The Patriots are going to have to counter the counter that defenses are going to use against them now. Who's going to help them do it?

Clark believes they'll think of something.

"We got him today," Clark said of Brady. "But we know that guys going to go to the lab and be back. We feel if we want to get to the Super Bowl, New England is the team you have to go through so were excited about the win today but no celebrations."

Curran’s 100 plays that shaped a dynasty: A nice pair of kicks


Curran’s 100 plays that shaped a dynasty: A nice pair of kicks

We're into the Top 10 now.

These are the plays of the Bill Belichick Era you best never forget. And probably can't. They're the ones that led directly to championships -- most for New England, a couple for the other guys. Or they're plays that signified a sea change in the way the New England Patriots under Belichick would be behaving from there on out.

I did my best to stack them in order of importance. You got a problem with that? Good. Let us know what's too high, too low or just plain wrong. And thanks for keeping up!


THE YEAR: 2001 (actually Feb. 3, 2002)

THE GAME: Patriots 20, Rams 17

THE PLAY: Vinatieri 48-yarder in Superdome delivers SB36 win

WHY IT’S HERE: When the Red Sox won the World Series in 2004, it was viewed nationally and locally as a cathartic moment for a long-suffering region. Deliverance for a fanbase that resolutely suffered through 90 years of star-crossed heartbreak with a mix of stoicism and fatalism. “Long-suffering Red Sox fan” was a badge of honor, an identity. And New Englanders – baseball fans or not - would self-identify with the hideous notion of Red Sox Nation. There was no “Patriots Nation.” To drag out the forced metaphor, Patriots fans were living in tents and cabins in the wilderness, recluses. Reluctant to be seen in town where they’d be mocked. And suddenly, they cobbled together one of the most improbable, magical seasons in American professional sports, a year which gave birth to a dynasty which was first celebrated, now reviled but always respected. And while so many games and plays led to this 48-yarder – ones we’ve mentioned 12 times on this list – Adam Vinatieri kicking a 48-yarder right down the f****** middle to win the Super Bowl was an orgasmic moment for the recluses and pariahs that had been Patriots fans when nobody would admit to such a thing.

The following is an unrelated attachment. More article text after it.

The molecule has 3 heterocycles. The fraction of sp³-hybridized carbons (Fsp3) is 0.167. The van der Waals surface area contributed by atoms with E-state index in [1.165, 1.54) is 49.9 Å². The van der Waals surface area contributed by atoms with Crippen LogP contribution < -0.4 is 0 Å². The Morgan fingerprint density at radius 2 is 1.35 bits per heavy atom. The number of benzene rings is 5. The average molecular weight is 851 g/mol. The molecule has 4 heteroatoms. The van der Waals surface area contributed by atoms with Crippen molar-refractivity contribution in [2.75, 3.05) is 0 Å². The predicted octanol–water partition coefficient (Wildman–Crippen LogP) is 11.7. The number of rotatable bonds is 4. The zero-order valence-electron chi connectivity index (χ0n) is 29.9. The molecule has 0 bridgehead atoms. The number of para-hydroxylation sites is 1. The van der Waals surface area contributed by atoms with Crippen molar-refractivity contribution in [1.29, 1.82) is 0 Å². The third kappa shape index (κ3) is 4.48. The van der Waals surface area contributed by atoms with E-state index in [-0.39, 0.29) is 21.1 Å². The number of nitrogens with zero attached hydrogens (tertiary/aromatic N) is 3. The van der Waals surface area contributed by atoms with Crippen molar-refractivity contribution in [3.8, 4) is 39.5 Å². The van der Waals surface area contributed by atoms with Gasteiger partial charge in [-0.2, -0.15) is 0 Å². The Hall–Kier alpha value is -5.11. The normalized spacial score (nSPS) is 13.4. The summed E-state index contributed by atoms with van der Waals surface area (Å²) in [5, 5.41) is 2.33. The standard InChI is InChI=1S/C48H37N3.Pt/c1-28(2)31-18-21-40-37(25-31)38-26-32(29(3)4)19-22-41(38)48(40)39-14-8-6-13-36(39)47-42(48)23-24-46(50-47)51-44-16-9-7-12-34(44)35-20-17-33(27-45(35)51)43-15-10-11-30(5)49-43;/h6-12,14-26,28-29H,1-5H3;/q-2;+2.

THE YEAR: 2001 (actually Jan. 19, 2002)

THE GAME: Patriots 16, Raiders 13

THE PLAY: Vinatieri from 45 through a blizzard to tie Snow Bowl

WHY IT’S HERE: Two thoughts traveling on parallel tracks were running through the mind while Adam Vinatieri trotted onto the field and lined up his 45-yarder to tie Oakland in the 2001 AFC Divisional Playoff Game, the final one at Foxboro Stadium. “There’s no way he can make this kick in this weather,” was the first. “The way this season’s gone, I bet he makes this kick. It can’t end here. It can’t end now.” From where I was sitting in the press box I couldn’t see the ball clearly, probably because I was looking for it on a higher trajectory than Vinatieri used. So I remember Vinatieri going through the ball, my being unable to locate it in the air and then looking for the refs under the goalposts to see their signal. And when I located them, I saw the ball scuttle past. Then I saw the officials’ arms rise. Twenty-five years earlier, the first team I ever followed passionately – the ’76 Patriots – left me in tears when they lost to the Raiders in the playoffs. Now, at 33, I was covering that team and it had gotten a measure of retribution for the 8-year-old me.